Why the Coronavirus Pandemic is Causing a Increase in Break-ups and Divorces

Divorce rates are increasing around the world, and relationship experts warn the pandemic-induced break-up curve may not have peaked yet.

After seven years of marriage, 29-year-old Sophie Turner and her husband filed for divorce. They’d never discussed splitting up before the coronavirus crisis, but during the pandemic, their marriage soured. “I was more stressed, and it was all just building up, and we decided for maybe a trial separation,” says Turner, a support worker for children’s social services in Suffolk, England. “Very quickly we realised it was going to be more permanent than that.”

Their experiences are becoming increasingly common, with divorce applications and break-ups skyrocketing across the UK and around the world. Leading British law firm Stewarts logged a 122% increase in enquiries between July and October, compared with the same period last year. Charity Citizen’s Advice reported a spike in searches for online advice on ending a relationship. In the US, a major legal contract-creation site recently announced a 34% rise in sales of its basic divorce agreement, with newlyweds who’d got married in the previous five months making up 20% of sales. There’s been a similar pattern in China, which had one of the world’s strictest lockdowns at the start of the pandemic. The same is true in Sweden, which, until recently, largely relied on voluntary guidelines to try and slow the spread of Covid-19.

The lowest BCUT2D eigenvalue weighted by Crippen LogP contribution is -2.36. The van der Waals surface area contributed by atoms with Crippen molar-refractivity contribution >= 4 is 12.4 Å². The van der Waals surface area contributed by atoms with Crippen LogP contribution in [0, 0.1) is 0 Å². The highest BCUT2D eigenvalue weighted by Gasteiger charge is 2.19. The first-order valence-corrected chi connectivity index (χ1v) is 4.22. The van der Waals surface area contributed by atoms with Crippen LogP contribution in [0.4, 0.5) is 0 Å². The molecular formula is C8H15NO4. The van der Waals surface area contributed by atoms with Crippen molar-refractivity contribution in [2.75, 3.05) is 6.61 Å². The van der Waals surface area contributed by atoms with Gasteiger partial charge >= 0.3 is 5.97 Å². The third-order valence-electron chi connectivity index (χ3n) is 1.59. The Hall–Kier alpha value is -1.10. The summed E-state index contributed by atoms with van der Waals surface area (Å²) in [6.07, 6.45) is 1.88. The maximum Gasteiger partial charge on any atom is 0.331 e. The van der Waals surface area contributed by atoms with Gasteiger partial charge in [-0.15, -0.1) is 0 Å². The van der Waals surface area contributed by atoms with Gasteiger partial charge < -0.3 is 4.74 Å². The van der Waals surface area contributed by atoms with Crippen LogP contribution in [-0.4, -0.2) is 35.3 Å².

It’s old news that the pandemic is affecting many of our core relationships. But lawyers, therapists and academics are starting to get a clearer understanding of the multiple factors feeding into the Covid-19 break-up boom – and why it looks set to continue into 2021.

At law-firm Stewarts, partner Carly Kinch describes the pandemic as “the perfect storm” for couples, with lockdowns and social distancing causing them to spend increased amounts of time together. This has, in many cases, acted as a catalyst for break-ups that may already have been on the cards, especially if previous separate routines had served to mask problems. “I don’t think that the reasons that people are divorcing have necessarily changed. You’ve always had the underlying current of ‘I’m unhappy with this or that at home’. But I think it has just brought the focus on domestic arrangements really into much more sharp focus than they would ordinarily be.”